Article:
"Once we were able to provide some support, Kyre really came around," Gonzalez said. "He took the help and he soared. His grades improved and he's been a leader for us, on and off the field.
"Sometimes kids at this level, just have too much to face. Now, Kyre has the foundation to succeed and he's focused on his dream of playing at the four-year level. He's been able to not only stay eligible, but he's excelling in school now. This young man has carried and is still carrying a heavy burden and he's always here with a smile on his face. He loves being here and not many ADULTS, let alone a teenage kid, can overcome what Kyre has had to endure over the past few years.
"This kid knows what he wants and nothing is going to stand in his way. He's not going to stay down when things get tough. I've got so much respect for this young man.
"When he told me he was eligible and allowed to play football again, he gave me the biggest hug and thanked me. This is why I do this for a living. He's an outstanding young man and he wants to be a leader and a mentor for others."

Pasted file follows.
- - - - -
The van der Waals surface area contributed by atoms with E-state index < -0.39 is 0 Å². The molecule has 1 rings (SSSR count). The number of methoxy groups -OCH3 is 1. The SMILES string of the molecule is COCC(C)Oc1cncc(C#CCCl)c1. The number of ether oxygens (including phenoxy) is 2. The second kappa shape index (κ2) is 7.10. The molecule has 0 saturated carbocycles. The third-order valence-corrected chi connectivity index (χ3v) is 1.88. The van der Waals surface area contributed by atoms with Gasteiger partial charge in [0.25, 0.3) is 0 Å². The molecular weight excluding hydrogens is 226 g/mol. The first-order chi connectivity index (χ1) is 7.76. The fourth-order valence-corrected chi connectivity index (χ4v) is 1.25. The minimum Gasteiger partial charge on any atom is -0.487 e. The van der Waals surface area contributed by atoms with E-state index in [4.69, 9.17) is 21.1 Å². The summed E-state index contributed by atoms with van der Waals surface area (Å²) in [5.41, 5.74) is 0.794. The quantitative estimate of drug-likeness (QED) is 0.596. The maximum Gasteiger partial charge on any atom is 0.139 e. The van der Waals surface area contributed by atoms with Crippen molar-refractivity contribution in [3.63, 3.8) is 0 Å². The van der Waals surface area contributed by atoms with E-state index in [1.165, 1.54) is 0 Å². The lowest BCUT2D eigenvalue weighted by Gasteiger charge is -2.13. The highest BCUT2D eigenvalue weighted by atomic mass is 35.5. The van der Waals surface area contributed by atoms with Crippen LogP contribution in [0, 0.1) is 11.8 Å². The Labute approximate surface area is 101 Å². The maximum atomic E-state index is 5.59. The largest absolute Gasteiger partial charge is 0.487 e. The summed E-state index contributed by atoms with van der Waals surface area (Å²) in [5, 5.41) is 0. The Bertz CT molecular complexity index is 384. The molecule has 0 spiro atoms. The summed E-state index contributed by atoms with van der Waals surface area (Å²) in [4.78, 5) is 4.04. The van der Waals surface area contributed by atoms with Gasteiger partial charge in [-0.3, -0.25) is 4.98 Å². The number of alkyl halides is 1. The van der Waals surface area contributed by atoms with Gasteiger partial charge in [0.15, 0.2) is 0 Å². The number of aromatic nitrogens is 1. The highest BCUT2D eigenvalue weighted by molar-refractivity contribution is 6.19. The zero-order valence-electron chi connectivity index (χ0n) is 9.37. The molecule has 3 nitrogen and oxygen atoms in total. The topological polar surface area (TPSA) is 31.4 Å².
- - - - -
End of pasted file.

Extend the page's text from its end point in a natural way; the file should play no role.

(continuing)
OCC Athletic Director Jason Kehler was there and he provided the good news to Adams and to the rest of his Pirate teammates.
"Two moments really stood out to me as those 'yeah, this is why we do this' times," Kehler said. "The first came at our eligibility roll call, where I call out the names of eligible football players prior to the first game. Coach Gonzalez got the team lined up on the goal line and I stood on the 10 to call out the names. I had to take a moment before calling the first name because I looked down at my sheet and it was Kyre. He did it. He was eligible and it was so fitting in that moment that he was the first name I called out.
"The second time was at our first game at Ventura when I saw Kyre in uniform. That's when it became real, that was the culmination of everyone's efforts. But most importantly, it was the culmination of Kyre's efforts. All of his hard work paid off and he got back to his ultimate goal; playing football."
Adams knows that even with all of the love and support he received outside of the football field, he could have easily been forgotten about from the football team, simply because he wasn't playing. But, Gonzalez and the rest of the coaching staff would not allow that to happen.